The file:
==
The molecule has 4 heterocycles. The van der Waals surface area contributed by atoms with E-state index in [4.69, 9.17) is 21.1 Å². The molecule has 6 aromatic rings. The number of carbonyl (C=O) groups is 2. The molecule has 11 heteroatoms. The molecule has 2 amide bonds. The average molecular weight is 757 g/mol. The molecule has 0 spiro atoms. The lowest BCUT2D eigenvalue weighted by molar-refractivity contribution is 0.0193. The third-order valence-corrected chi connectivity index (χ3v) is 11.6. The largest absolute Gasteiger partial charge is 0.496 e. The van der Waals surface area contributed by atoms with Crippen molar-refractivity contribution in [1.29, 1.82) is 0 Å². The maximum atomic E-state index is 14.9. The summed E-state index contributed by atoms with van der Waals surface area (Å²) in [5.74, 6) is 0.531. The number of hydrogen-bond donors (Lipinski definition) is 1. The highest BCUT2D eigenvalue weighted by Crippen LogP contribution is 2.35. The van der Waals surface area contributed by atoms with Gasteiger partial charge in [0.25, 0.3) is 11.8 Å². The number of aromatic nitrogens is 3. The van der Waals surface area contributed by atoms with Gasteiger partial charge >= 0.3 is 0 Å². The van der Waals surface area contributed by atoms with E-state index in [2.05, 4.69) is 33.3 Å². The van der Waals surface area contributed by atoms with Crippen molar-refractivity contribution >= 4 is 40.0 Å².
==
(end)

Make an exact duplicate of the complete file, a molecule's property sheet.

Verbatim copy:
The molecule has 4 heterocycles. The van der Waals surface area contributed by atoms with E-state index in [4.69, 9.17) is 21.1 Å². The molecule has 6 aromatic rings. The number of carbonyl (C=O) groups is 2. The molecule has 11 heteroatoms. The molecule has 2 amide bonds. The average molecular weight is 757 g/mol. The molecule has 0 spiro atoms. The lowest BCUT2D eigenvalue weighted by molar-refractivity contribution is 0.0193. The third-order valence-corrected chi connectivity index (χ3v) is 11.6. The largest absolute Gasteiger partial charge is 0.496 e. The van der Waals surface area contributed by atoms with Crippen molar-refractivity contribution in [1.29, 1.82) is 0 Å². The maximum atomic E-state index is 14.9. The summed E-state index contributed by atoms with van der Waals surface area (Å²) in [5.74, 6) is 0.531. The number of hydrogen-bond donors (Lipinski definition) is 1. The highest BCUT2D eigenvalue weighted by Crippen LogP contribution is 2.35. The van der Waals surface area contributed by atoms with Gasteiger partial charge in [0.25, 0.3) is 11.8 Å². The number of aromatic nitrogens is 3. The van der Waals surface area contributed by atoms with Gasteiger partial charge >= 0.3 is 0 Å². The van der Waals surface area contributed by atoms with E-state index in [2.05, 4.69) is 33.3 Å². The van der Waals surface area contributed by atoms with Crippen molar-refractivity contribution >= 4 is 40.0 Å².